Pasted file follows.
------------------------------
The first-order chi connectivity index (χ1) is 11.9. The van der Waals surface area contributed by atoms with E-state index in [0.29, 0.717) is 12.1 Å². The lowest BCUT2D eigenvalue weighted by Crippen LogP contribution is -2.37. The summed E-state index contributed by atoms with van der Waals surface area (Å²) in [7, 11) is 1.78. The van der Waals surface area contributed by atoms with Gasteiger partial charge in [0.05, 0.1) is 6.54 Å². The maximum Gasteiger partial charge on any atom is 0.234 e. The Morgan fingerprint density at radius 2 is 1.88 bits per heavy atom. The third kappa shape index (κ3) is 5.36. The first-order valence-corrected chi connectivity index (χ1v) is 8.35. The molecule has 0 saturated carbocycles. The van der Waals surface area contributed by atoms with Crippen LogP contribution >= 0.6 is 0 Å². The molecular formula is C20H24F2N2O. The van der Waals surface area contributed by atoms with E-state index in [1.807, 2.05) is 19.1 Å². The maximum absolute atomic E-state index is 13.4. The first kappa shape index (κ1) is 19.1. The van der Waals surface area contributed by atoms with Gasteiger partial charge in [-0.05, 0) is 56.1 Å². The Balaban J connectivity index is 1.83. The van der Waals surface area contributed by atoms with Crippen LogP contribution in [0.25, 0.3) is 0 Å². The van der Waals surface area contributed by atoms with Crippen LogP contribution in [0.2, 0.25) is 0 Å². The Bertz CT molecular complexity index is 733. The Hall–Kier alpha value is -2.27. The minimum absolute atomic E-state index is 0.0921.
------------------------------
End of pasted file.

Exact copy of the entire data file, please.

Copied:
The first-order chi connectivity index (χ1) is 11.9. The van der Waals surface area contributed by atoms with E-state index in [0.29, 0.717) is 12.1 Å². The lowest BCUT2D eigenvalue weighted by Crippen LogP contribution is -2.37. The summed E-state index contributed by atoms with van der Waals surface area (Å²) in [7, 11) is 1.78. The van der Waals surface area contributed by atoms with Gasteiger partial charge in [0.05, 0.1) is 6.54 Å². The maximum Gasteiger partial charge on any atom is 0.234 e. The Morgan fingerprint density at radius 2 is 1.88 bits per heavy atom. The third kappa shape index (κ3) is 5.36. The first-order valence-corrected chi connectivity index (χ1v) is 8.35. The molecule has 0 saturated carbocycles. The van der Waals surface area contributed by atoms with Crippen LogP contribution >= 0.6 is 0 Å². The molecular formula is C20H24F2N2O. The van der Waals surface area contributed by atoms with E-state index in [1.807, 2.05) is 19.1 Å². The maximum absolute atomic E-state index is 13.4. The first kappa shape index (κ1) is 19.1. The van der Waals surface area contributed by atoms with Gasteiger partial charge in [-0.05, 0) is 56.1 Å². The Balaban J connectivity index is 1.83. The van der Waals surface area contributed by atoms with Crippen LogP contribution in [0.25, 0.3) is 0 Å². The van der Waals surface area contributed by atoms with Crippen LogP contribution in [0.2, 0.25) is 0 Å². The Bertz CT molecular complexity index is 733. The Hall–Kier alpha value is -2.27. The minimum absolute atomic E-state index is 0.0921.